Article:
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Pediatrics. 2008 Nov;122(5):955-60. doi: 10.1542/peds.2007-3521.

Childhood sleep time and long-term risk for obesity: a 32-year prospective birth cohort study.

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  • 1Department of Preventive and Social Medicine, Dunedin Multidisciplinary Health and Development Research Unit, Dunedin School of Medicine, University of Otago, Dunedin, New Zealand.



Associations between short sleep duration and increased BMI have been found in children and adults. However, it is not known whether short sleep time during childhood has long-term consequences. We assessed the association between sleep time in childhood and adult BMI in a birth cohort.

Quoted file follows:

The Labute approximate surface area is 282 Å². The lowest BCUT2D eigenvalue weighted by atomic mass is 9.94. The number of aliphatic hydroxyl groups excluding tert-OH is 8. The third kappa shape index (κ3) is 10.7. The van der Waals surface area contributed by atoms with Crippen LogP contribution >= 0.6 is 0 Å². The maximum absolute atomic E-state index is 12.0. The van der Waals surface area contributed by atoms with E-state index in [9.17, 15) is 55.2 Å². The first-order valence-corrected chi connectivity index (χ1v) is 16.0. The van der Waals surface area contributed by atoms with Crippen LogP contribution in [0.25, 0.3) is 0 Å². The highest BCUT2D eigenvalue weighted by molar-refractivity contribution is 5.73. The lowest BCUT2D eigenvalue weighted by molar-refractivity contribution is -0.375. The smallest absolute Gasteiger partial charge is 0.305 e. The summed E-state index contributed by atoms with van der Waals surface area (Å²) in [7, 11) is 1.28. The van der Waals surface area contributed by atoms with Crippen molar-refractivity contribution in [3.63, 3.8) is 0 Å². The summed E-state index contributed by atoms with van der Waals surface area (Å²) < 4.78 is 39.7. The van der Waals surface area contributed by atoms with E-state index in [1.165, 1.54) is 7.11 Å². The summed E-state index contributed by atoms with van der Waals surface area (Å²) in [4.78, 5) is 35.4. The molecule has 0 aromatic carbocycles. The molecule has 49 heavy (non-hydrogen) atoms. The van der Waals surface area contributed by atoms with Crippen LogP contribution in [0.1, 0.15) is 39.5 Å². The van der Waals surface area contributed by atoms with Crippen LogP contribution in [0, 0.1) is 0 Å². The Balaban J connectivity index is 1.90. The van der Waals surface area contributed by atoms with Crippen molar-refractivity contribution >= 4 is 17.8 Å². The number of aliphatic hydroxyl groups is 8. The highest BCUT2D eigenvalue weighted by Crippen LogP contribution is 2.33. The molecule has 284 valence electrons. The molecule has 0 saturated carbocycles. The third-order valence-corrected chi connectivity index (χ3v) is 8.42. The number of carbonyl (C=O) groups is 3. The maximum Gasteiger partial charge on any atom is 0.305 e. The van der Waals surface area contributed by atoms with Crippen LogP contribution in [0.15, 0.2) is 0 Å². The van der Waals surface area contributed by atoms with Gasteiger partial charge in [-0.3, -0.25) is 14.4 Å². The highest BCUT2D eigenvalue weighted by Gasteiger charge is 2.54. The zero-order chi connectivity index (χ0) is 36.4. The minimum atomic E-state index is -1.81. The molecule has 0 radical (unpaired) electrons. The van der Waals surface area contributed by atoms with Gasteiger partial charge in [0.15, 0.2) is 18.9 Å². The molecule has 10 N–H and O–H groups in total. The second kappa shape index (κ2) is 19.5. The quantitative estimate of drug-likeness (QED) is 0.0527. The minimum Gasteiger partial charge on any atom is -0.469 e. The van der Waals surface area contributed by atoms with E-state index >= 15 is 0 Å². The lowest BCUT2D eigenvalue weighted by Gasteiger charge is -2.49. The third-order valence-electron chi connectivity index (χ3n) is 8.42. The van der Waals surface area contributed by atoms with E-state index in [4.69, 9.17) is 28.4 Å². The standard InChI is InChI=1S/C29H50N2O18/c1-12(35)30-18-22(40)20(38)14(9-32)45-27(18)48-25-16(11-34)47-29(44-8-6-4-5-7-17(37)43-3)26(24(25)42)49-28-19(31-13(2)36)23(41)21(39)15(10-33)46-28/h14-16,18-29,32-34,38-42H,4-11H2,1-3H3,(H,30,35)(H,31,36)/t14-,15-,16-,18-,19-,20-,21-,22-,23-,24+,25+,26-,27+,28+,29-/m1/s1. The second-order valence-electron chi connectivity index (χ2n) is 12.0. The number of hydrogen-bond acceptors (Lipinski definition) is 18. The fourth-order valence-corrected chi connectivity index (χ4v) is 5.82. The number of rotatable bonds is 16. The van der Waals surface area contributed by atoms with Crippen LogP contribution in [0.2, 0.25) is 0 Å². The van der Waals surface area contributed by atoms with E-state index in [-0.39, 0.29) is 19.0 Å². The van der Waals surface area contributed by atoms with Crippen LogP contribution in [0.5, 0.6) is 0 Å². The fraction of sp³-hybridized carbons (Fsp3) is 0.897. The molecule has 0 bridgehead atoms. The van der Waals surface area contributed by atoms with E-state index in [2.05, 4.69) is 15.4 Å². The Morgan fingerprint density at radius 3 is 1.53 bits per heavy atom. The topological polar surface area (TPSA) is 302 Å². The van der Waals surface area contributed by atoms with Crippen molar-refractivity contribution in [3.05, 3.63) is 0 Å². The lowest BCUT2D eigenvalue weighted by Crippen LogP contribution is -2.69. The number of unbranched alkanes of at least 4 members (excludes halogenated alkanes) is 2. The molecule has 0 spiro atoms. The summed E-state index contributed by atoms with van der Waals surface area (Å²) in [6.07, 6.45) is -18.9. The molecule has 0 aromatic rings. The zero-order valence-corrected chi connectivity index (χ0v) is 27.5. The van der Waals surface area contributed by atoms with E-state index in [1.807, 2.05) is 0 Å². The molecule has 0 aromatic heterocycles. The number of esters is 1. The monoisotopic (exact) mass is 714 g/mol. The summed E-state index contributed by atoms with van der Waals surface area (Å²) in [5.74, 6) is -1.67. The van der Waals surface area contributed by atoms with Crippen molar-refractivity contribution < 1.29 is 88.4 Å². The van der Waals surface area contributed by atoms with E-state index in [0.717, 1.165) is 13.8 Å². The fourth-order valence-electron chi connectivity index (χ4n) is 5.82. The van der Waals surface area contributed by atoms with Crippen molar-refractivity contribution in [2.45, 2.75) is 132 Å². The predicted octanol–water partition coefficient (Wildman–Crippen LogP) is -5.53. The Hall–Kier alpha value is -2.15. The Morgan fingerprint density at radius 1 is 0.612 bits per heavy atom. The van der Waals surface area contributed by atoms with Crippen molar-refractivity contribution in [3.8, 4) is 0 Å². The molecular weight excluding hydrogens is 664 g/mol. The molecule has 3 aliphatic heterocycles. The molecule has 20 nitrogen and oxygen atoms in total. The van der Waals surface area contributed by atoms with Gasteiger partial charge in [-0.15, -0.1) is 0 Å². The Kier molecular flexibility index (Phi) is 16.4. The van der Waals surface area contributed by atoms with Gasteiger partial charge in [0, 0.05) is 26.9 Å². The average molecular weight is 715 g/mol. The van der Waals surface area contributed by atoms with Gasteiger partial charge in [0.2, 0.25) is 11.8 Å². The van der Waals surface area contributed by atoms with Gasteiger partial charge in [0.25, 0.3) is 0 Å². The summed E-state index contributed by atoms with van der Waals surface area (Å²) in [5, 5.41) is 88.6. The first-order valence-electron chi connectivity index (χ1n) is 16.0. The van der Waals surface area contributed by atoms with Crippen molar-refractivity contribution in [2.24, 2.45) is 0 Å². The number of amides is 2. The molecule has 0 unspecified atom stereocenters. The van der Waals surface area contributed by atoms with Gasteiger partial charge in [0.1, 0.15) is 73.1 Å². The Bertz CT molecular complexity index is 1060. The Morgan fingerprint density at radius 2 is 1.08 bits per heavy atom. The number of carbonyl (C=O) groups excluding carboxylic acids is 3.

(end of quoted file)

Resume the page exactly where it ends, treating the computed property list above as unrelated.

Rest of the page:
Study members were a general-population birth cohort of 1037 participants (502 female) who were born in Dunedin, New Zealand, between April 1972 and March 1973. Parental reports of bedtimes and rising times collected at ages 5, 7, 9, and 11 years were used to estimate childhood sleep time. Linear regression analysis was used to analyze the association between childhood sleep time and BMI measured at 32 years of age.


Shorter childhood sleep times were significantly associated with higher adult BMI values. This association remained after adjustment for adult sleep time and the potential confounding effects of early childhood BMI, childhood socioeconomic status, parental BMIs, child and adult television viewing, adult physical activity, and adult smoking. In logistic regression analyses, more sleep time during childhood was associated with lower odds of obesity at 32 years of age. This association was significant after adjustment for multiple potential confounding factors.


These findings suggest that sleep restriction in childhood increases the long-term risk for obesity. Ensuring that children get adequate sleep may be a useful strategy for stemming the current obesity epidemic.

[PubMed - indexed for MEDLINE]
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